Book Review: Child of All Nations by Irmgard Keun

Child of All Nations by Irmgard Keun published by Penguin Modern Classics

Child of all Nations bookcoverIrmgard Keun and her book Child of all Nations was recommended to me by the salesman in Waterstones. I had no previous knowledge of this author.

Keun was born in 1905 and lived in Berlin. While growing up she wanted to be an actress. But having failed at this she started writing novels in 1929. She had instant success but this led them to being black listed by the Nazis for their immoral depictions of the modern young woman. She lived in Germany during the war years under an assumed name.

After the War she wrote humorous sketches for radio and had a daughter whom she brought up on her own. By the time she died she had gathered a following made up of younger generation feminists.

Child of all Nations is a delightful novella. The main character is Kully the daughter of a German writer, who has been banned from Germany for his writings. Kully is educated in the ways of the world but not academically. She knows how to roll a cigarette, pack suitcases and what you need to enter different countries. Kully lives in a very adult world, meeting eccentric characters on the way. She understands life dangers.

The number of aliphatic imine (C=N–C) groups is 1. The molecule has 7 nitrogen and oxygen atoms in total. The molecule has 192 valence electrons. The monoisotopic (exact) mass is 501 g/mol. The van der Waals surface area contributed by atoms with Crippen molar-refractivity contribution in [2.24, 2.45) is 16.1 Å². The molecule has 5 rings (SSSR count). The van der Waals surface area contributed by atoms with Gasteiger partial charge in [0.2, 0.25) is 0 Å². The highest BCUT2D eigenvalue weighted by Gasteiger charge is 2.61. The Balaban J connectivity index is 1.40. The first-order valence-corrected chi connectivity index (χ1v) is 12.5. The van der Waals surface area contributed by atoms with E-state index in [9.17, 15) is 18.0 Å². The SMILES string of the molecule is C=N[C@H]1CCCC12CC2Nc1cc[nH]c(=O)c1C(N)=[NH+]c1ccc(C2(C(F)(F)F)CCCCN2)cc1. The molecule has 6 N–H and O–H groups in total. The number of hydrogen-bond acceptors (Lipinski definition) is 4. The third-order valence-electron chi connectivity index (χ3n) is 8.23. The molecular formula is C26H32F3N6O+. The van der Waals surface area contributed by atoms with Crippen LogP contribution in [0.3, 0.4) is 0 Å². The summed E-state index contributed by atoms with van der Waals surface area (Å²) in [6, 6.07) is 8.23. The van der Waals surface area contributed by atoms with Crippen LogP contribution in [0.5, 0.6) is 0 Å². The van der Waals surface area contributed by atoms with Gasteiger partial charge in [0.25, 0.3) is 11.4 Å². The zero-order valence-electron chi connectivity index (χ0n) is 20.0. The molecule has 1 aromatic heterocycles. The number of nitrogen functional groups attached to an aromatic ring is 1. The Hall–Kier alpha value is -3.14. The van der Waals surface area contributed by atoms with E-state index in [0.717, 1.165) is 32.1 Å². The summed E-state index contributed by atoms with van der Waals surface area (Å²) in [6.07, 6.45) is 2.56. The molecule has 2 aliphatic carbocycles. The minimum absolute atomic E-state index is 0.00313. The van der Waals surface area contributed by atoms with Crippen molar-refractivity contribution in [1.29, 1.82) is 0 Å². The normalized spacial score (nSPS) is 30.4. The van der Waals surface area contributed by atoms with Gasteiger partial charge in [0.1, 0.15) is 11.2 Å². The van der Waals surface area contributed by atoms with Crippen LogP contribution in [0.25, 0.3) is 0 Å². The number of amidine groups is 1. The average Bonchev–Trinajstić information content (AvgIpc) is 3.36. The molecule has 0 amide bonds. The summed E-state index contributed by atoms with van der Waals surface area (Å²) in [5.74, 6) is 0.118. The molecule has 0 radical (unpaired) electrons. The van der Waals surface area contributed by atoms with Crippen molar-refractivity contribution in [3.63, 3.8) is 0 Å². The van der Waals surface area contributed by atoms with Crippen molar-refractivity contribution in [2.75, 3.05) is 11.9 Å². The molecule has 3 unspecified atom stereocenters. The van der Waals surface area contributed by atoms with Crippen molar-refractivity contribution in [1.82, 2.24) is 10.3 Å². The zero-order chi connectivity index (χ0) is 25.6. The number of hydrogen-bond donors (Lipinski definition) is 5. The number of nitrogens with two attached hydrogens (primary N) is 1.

Kully and her Mother travel around Europe staying in various hotels. They are continually running out of money and having to make quick exits. Her father is away trying to sell his books and scripts. He is always dreaming of the big break through. All her Mother wants to do is settle down somewhere and make a permanent home. Her parents are always in debt borrowing from various “uncles”.

Kully’s mother comes over as an extraordinary character. She is amazingly tolerant and accepting. She and Kully accept that her husband seems to have many women buzzing around him most of the time. He is a complex and difficult character. There are delightful scenes of her and her mother ordering room service while having a family of guinea pigs breeding under the wardrobes. Of course once discovered they were quickly removed by hotel staff and the duo would have to move on. Finally Kully and her father go to the USA where he wants to make his name as a screen writer. They have to leave her mother behind due to lack of finance for the fare.

The story is written with great humour although it also brings out the hardship of the time. Kully has no conception of the impending danger of Mussolini and Hitler but you can feel it lurking throughout the story.

I thoroughly enjoyed this novella and getting to know Irmgard Keun as an author.

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